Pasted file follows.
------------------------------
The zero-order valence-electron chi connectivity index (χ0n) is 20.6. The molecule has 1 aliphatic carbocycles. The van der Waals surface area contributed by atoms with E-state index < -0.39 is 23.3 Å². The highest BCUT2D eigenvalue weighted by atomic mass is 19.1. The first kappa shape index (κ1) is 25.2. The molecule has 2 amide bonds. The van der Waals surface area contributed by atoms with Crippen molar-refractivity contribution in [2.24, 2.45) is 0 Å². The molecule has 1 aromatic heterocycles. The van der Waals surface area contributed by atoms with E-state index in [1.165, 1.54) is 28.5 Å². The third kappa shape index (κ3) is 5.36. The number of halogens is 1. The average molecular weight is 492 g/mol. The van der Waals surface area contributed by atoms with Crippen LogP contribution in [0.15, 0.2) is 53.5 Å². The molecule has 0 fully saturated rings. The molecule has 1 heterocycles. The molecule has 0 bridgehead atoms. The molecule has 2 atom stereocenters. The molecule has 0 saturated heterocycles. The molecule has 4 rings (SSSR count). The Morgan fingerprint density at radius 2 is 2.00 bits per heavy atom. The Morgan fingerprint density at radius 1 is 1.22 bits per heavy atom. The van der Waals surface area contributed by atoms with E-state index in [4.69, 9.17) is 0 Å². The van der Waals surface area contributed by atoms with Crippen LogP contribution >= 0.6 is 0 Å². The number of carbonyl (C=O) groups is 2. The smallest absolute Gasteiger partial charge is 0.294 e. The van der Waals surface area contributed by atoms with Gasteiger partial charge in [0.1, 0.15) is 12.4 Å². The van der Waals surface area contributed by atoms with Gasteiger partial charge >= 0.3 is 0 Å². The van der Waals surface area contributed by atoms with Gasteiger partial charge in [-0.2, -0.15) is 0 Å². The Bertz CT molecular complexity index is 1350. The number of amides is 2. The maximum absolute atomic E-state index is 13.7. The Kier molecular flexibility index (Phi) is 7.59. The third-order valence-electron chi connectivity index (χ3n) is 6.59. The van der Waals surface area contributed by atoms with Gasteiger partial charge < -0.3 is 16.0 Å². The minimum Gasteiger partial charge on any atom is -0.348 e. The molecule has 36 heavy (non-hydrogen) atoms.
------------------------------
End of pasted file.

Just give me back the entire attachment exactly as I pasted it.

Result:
The zero-order valence-electron chi connectivity index (χ0n) is 20.6. The molecule has 1 aliphatic carbocycles. The van der Waals surface area contributed by atoms with E-state index < -0.39 is 23.3 Å². The highest BCUT2D eigenvalue weighted by atomic mass is 19.1. The first kappa shape index (κ1) is 25.2. The molecule has 2 amide bonds. The van der Waals surface area contributed by atoms with Crippen molar-refractivity contribution in [2.24, 2.45) is 0 Å². The molecule has 1 aromatic heterocycles. The van der Waals surface area contributed by atoms with E-state index in [1.165, 1.54) is 28.5 Å². The third kappa shape index (κ3) is 5.36. The number of halogens is 1. The average molecular weight is 492 g/mol. The van der Waals surface area contributed by atoms with Crippen LogP contribution in [0.15, 0.2) is 53.5 Å². The molecule has 0 fully saturated rings. The molecule has 1 heterocycles. The molecule has 0 bridgehead atoms. The molecule has 2 atom stereocenters. The molecule has 0 saturated heterocycles. The molecule has 4 rings (SSSR count). The Morgan fingerprint density at radius 2 is 2.00 bits per heavy atom. The Morgan fingerprint density at radius 1 is 1.22 bits per heavy atom. The van der Waals surface area contributed by atoms with E-state index in [4.69, 9.17) is 0 Å². The van der Waals surface area contributed by atoms with Crippen LogP contribution >= 0.6 is 0 Å². The number of carbonyl (C=O) groups is 2. The smallest absolute Gasteiger partial charge is 0.294 e. The van der Waals surface area contributed by atoms with Gasteiger partial charge in [0.1, 0.15) is 12.4 Å². The van der Waals surface area contributed by atoms with Gasteiger partial charge >= 0.3 is 0 Å². The van der Waals surface area contributed by atoms with Gasteiger partial charge in [-0.2, -0.15) is 0 Å². The Bertz CT molecular complexity index is 1350. The number of amides is 2. The maximum absolute atomic E-state index is 13.7. The Kier molecular flexibility index (Phi) is 7.59. The third-order valence-electron chi connectivity index (χ3n) is 6.59. The van der Waals surface area contributed by atoms with Gasteiger partial charge < -0.3 is 16.0 Å². The minimum Gasteiger partial charge on any atom is -0.348 e. The molecule has 36 heavy (non-hydrogen) atoms.